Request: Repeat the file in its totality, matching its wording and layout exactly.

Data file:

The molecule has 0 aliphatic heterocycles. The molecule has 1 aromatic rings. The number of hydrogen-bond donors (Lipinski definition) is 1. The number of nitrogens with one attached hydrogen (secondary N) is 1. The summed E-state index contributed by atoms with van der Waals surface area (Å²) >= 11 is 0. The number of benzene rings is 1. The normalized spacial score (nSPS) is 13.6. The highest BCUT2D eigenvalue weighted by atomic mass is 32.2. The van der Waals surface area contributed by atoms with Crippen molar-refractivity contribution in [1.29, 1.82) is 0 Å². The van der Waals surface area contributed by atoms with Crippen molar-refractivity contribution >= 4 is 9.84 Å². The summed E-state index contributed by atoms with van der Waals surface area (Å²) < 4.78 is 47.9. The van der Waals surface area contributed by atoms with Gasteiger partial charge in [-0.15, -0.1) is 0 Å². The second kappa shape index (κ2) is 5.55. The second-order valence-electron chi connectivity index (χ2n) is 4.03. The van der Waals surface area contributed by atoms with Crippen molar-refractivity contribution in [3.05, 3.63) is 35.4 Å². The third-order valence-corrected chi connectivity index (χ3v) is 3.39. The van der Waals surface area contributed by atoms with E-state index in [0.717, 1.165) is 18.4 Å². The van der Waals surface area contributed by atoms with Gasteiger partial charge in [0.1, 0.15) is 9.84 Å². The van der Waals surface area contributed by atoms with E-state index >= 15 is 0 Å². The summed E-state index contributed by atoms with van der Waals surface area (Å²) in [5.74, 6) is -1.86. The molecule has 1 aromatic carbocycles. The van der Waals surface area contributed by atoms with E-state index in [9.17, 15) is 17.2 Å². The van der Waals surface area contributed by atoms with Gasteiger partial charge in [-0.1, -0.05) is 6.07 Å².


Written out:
The molecule has 0 aliphatic heterocycles. The molecule has 1 aromatic rings. The number of hydrogen-bond donors (Lipinski definition) is 1. The number of nitrogens with one attached hydrogen (secondary N) is 1. The summed E-state index contributed by atoms with van der Waals surface area (Å²) >= 11 is 0. The number of benzene rings is 1. The normalized spacial score (nSPS) is 13.6. The highest BCUT2D eigenvalue weighted by atomic mass is 32.2. The van der Waals surface area contributed by atoms with Crippen molar-refractivity contribution in [1.29, 1.82) is 0 Å². The van der Waals surface area contributed by atoms with Crippen molar-refractivity contribution >= 4 is 9.84 Å². The summed E-state index contributed by atoms with van der Waals surface area (Å²) < 4.78 is 47.9. The van der Waals surface area contributed by atoms with Gasteiger partial charge in [-0.15, -0.1) is 0 Å². The second kappa shape index (κ2) is 5.55. The second-order valence-electron chi connectivity index (χ2n) is 4.03. The van der Waals surface area contributed by atoms with Crippen molar-refractivity contribution in [3.05, 3.63) is 35.4 Å². The third-order valence-corrected chi connectivity index (χ3v) is 3.39. The van der Waals surface area contributed by atoms with E-state index in [0.717, 1.165) is 18.4 Å². The van der Waals surface area contributed by atoms with Gasteiger partial charge in [0.1, 0.15) is 9.84 Å². The van der Waals surface area contributed by atoms with E-state index >= 15 is 0 Å². The summed E-state index contributed by atoms with van der Waals surface area (Å²) in [5.74, 6) is -1.86. The molecule has 1 aromatic carbocycles. The van der Waals surface area contributed by atoms with E-state index in [9.17, 15) is 17.2 Å². The van der Waals surface area contributed by atoms with Gasteiger partial charge in [-0.1, -0.05) is 6.07 Å².